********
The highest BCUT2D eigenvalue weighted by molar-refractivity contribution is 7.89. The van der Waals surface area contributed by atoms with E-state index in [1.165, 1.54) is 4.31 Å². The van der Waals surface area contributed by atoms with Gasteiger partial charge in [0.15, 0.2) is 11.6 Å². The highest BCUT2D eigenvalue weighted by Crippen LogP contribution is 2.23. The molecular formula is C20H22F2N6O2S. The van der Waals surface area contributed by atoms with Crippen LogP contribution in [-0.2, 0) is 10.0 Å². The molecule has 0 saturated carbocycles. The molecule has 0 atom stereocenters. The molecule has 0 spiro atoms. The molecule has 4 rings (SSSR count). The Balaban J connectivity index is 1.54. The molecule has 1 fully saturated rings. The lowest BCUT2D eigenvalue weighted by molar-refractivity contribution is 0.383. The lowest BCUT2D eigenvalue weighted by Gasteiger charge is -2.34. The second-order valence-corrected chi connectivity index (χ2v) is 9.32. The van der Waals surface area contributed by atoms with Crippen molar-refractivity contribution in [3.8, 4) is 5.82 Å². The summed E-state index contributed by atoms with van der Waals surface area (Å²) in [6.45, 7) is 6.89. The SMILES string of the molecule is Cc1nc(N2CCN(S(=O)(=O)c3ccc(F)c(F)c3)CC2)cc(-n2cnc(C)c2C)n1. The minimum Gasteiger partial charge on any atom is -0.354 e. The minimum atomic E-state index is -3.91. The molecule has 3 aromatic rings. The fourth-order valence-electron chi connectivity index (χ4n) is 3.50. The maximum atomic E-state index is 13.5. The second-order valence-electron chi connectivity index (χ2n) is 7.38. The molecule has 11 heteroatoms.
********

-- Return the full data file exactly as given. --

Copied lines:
The highest BCUT2D eigenvalue weighted by molar-refractivity contribution is 7.89. The van der Waals surface area contributed by atoms with E-state index in [1.165, 1.54) is 4.31 Å². The van der Waals surface area contributed by atoms with Gasteiger partial charge in [0.15, 0.2) is 11.6 Å². The highest BCUT2D eigenvalue weighted by Crippen LogP contribution is 2.23. The molecular formula is C20H22F2N6O2S. The van der Waals surface area contributed by atoms with Crippen LogP contribution in [-0.2, 0) is 10.0 Å². The molecule has 0 saturated carbocycles. The molecule has 0 atom stereocenters. The molecule has 0 spiro atoms. The molecule has 4 rings (SSSR count). The Balaban J connectivity index is 1.54. The molecule has 1 fully saturated rings. The lowest BCUT2D eigenvalue weighted by molar-refractivity contribution is 0.383. The lowest BCUT2D eigenvalue weighted by Gasteiger charge is -2.34. The second-order valence-corrected chi connectivity index (χ2v) is 9.32. The van der Waals surface area contributed by atoms with Crippen molar-refractivity contribution in [3.8, 4) is 5.82 Å². The summed E-state index contributed by atoms with van der Waals surface area (Å²) in [6.45, 7) is 6.89. The SMILES string of the molecule is Cc1nc(N2CCN(S(=O)(=O)c3ccc(F)c(F)c3)CC2)cc(-n2cnc(C)c2C)n1. The minimum Gasteiger partial charge on any atom is -0.354 e. The minimum atomic E-state index is -3.91. The molecule has 3 aromatic rings. The fourth-order valence-electron chi connectivity index (χ4n) is 3.50. The maximum atomic E-state index is 13.5. The second-order valence-electron chi connectivity index (χ2n) is 7.38. The molecule has 11 heteroatoms.